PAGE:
Novel radiation therapy delivery techniques have moved very slowly in the field of pediatric oncology. Some collaborative groups allow new radiation therapy delivery techniques in their trials. In many instances, the option of using these techniques is not addressed. These newer techniques of radiation delivery have the potential to reduce the probability of the common late effects of radiation and at the same time, potentially improve upon control and survival. The purpose of this study is to show the feasibility of IMRT in pediatric patients. No treatment results or toxicities will be presented. Five patients with a variety of pediatric malignancies received intensity-modulated radiation therapy (IMRT) at our institution as part of their disease management. A rigid immobilization device was developed for each patient and a computed tomography (CT) simulation was performed in the treatment position. In 3 of the patients, magnetic resonance imaging (MRI) scans were coregistered with the planning CT to facilitate target and critical structure delineation. In all but 1 patient, coplanar beam arrangements were used in the IMRT planning process. All IMRT plans exhibited a high degree of conformality. Dose homogeneity inside the tumor and rapid dose falloff outside the target volume is characteristic of IMRT plans, which allows for improved normal tissue sparing. Dose distributions were obtained for all plans, as well as dose and volume relationship histograms, to evaluate the fitness of the plans. IMRT is a viable alternative to conventional treatment techniques for pediatric cancer patients. The improved dose distributions coupled with the ease of delivery of the IMRT fields make this technique very attractive, especially in view of the potential to increase local control and possibly improve on survival.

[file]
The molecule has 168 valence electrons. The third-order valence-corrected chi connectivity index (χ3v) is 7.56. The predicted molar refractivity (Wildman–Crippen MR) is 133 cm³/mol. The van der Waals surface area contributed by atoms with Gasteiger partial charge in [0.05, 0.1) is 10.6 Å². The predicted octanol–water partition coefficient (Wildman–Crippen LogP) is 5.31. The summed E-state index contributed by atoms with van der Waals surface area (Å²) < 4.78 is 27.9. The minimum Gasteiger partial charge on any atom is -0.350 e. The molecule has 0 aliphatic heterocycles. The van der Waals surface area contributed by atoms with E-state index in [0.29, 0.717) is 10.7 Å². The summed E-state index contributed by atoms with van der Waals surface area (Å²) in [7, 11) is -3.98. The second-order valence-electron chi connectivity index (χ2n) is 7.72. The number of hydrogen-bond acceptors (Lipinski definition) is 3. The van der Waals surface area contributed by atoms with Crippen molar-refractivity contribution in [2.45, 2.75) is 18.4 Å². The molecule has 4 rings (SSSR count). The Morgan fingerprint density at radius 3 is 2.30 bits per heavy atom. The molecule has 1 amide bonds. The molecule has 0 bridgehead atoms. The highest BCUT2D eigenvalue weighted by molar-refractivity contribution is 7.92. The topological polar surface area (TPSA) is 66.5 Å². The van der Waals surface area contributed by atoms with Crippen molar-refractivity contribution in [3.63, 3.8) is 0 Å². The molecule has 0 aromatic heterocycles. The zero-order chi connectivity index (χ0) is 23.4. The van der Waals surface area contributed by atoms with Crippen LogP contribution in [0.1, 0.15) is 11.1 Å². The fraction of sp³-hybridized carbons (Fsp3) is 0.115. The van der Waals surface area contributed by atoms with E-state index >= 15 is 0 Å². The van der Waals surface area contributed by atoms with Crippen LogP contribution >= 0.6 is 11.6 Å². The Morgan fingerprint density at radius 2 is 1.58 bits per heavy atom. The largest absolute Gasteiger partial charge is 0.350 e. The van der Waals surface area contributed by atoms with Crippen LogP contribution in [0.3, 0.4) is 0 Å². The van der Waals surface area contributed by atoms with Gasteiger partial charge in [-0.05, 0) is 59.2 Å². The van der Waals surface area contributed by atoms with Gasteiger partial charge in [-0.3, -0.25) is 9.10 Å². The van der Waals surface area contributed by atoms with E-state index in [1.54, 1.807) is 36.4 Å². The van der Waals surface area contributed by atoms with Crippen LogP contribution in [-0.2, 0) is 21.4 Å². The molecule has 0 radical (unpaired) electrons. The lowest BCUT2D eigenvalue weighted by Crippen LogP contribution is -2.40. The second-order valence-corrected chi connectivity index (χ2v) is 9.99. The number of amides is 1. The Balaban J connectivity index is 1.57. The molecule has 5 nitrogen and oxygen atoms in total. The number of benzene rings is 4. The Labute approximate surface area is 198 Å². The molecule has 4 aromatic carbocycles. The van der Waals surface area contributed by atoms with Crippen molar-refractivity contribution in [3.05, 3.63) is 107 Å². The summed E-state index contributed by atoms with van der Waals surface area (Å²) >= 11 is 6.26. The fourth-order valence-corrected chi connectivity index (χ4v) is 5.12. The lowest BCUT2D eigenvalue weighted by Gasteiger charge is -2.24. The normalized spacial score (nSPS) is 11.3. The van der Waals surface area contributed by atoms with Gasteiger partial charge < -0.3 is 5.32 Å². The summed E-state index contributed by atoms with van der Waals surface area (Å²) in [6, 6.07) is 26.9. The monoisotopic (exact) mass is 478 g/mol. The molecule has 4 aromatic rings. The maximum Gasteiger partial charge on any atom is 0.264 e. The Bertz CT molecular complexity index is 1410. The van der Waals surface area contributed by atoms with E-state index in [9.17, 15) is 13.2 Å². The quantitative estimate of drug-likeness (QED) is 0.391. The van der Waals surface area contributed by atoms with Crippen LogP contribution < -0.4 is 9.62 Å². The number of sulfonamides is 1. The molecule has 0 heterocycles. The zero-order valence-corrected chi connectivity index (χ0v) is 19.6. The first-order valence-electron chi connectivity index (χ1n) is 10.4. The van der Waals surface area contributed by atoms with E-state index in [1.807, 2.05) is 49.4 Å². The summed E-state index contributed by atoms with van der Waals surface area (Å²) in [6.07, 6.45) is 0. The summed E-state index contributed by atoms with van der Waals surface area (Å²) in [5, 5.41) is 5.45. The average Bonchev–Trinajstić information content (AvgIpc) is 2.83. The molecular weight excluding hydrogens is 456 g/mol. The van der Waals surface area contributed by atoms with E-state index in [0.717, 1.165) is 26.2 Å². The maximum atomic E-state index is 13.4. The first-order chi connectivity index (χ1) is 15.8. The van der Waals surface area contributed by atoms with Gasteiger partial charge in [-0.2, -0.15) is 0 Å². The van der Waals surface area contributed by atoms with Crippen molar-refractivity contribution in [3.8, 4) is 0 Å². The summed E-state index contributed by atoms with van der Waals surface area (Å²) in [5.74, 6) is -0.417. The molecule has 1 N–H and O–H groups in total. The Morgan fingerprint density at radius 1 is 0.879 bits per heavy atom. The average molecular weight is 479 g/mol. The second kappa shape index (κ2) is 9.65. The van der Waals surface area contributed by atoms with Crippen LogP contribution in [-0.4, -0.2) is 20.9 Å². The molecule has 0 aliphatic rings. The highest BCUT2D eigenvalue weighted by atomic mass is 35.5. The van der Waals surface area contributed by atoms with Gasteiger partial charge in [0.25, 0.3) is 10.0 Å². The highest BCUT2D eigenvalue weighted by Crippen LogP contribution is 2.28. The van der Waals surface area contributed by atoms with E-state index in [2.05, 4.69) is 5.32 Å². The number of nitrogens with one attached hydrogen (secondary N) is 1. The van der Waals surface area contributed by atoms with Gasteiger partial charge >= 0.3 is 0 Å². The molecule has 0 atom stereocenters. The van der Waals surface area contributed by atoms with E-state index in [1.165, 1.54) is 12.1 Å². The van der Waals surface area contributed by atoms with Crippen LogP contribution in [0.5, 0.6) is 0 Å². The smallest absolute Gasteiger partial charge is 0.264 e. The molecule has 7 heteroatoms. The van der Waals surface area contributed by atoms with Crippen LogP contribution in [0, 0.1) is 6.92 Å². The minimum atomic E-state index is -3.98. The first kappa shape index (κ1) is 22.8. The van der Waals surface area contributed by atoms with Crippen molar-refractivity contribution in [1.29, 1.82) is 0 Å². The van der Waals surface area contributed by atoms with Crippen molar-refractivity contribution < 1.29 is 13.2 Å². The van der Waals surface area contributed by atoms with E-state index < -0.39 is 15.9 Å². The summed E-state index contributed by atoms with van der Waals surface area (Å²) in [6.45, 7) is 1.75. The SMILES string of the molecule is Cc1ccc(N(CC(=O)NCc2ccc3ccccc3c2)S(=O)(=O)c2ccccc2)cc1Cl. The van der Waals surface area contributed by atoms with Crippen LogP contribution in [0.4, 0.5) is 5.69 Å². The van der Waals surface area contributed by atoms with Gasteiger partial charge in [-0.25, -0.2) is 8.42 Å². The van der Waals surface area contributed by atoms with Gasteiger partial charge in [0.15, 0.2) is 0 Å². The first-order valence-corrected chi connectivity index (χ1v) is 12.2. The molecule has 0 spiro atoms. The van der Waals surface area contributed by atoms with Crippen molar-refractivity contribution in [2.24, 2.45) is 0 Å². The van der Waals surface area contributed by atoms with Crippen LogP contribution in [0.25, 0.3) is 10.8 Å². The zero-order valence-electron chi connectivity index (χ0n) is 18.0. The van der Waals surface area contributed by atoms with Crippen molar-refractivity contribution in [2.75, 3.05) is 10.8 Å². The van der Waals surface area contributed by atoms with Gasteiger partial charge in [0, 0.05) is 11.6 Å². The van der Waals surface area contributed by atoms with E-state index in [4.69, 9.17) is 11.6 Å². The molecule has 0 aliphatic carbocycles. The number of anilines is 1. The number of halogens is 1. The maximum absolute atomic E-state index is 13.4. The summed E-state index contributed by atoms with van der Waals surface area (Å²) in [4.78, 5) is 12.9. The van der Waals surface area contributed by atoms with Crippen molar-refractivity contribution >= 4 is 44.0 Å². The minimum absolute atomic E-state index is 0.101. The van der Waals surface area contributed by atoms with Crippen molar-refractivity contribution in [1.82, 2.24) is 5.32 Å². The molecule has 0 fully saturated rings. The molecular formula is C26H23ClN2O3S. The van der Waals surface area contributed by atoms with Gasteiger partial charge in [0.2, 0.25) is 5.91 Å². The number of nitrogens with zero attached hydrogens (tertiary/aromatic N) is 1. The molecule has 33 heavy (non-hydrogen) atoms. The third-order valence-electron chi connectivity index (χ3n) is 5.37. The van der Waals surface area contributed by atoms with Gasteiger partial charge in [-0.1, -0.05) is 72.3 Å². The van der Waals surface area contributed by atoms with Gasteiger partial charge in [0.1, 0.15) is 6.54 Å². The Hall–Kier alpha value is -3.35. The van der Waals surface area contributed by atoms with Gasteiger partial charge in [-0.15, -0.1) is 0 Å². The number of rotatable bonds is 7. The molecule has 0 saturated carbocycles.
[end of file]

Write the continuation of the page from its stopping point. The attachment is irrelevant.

ASJC Scopus subject areas
- Radiological and Ultrasound Technology
- Radiology Nuclear Medicine and imaging